A farmer wishes to make a rectangular pen using an existing section of straight fence and 36 m of relocatable fencing materials. What is the largest possible area of the pen?
Is the existing section however long you need it to be?
Any rectangle must have a length L and a width W. For the perimeter to be $\displaystyle 32+x$, $\displaystyle 2L + 2W$ must be equal to $\displaystyle 32+x$.
We know that by the definition of a rectangle, the section of pre-existing fence will be equal in length to either the length or the width. So, we set $\displaystyle x $equal to $\displaystyle L$.
This gives us $\displaystyle 2L + 2W = 36+L$, or $\displaystyle L + 2W = 36$.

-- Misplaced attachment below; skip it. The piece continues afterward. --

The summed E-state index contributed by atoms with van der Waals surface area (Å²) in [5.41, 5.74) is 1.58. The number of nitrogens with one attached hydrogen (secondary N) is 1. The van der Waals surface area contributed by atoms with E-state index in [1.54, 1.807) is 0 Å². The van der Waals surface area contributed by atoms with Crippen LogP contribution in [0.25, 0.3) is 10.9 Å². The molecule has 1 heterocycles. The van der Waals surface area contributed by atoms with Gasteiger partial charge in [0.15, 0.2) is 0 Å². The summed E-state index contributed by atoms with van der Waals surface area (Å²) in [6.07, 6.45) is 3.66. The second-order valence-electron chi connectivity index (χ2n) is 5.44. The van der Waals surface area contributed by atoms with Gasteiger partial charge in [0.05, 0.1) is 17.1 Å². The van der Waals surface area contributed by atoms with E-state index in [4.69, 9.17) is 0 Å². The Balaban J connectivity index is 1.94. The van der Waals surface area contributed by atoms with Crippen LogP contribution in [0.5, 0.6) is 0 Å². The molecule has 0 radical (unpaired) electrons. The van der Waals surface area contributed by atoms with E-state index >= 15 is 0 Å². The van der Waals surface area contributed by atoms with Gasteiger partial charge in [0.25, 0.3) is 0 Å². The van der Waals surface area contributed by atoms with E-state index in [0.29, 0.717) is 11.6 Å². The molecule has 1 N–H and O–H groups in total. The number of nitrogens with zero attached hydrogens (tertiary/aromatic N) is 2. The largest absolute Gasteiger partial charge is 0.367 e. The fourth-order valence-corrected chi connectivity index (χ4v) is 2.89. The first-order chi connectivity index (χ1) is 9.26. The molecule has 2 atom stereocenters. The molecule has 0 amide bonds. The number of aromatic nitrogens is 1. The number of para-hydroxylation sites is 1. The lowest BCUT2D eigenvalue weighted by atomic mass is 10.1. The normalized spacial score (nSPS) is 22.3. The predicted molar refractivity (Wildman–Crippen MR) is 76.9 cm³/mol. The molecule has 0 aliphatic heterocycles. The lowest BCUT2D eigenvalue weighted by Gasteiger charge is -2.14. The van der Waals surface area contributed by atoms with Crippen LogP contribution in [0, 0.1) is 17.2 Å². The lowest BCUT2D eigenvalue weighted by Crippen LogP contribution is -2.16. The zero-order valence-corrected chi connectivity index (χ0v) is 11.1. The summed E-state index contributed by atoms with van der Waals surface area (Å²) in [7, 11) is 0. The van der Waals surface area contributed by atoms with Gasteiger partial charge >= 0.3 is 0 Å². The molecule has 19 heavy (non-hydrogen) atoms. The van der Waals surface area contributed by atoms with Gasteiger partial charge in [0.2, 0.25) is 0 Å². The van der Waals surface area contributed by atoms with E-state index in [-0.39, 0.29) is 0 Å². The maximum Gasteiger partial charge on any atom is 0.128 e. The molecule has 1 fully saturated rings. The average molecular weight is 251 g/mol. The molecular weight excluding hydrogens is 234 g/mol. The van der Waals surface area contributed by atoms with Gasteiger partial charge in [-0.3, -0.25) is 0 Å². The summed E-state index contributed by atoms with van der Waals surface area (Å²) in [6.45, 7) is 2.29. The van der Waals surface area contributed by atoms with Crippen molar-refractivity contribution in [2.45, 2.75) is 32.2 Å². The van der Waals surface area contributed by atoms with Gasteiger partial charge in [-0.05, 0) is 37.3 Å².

Also, we know that the maximum area of any rectangle is actually a rectangle with four equal sides. This is also known as a square.
With that knowledge, when looking for the maximum area we can say that $\displaystyle L = W$.
If $\displaystyle L = W$, and $\displaystyle L + 2W = 36$, then $\displaystyle W + 2W = 36$.
After that, it's just basic algebra.
$\displaystyle 3W = 36$
$\displaystyle W = 36/3$
We know the width, and since all the sides are equal, we can square it to find the area.
$\displaystyle (36/3)^2 = 144 m^2$
Perimeter must equal 36m: $\displaystyle 36=2(w+l)$
We want the largest area: $\displaystyle A=wl$
Solve the first equal for either length or width and plug it into the second equation. Calculus will give you the value for the largest area, but without knowledge of that math, you will need to use some intuition/trial and error...
$\displaystyle 18=w+l$
$\displaystyle A=(18-w)w$
$\displaystyle A=18w-w^2$
$\displaystyle w=9; l=9$
$\displaystyle A=81$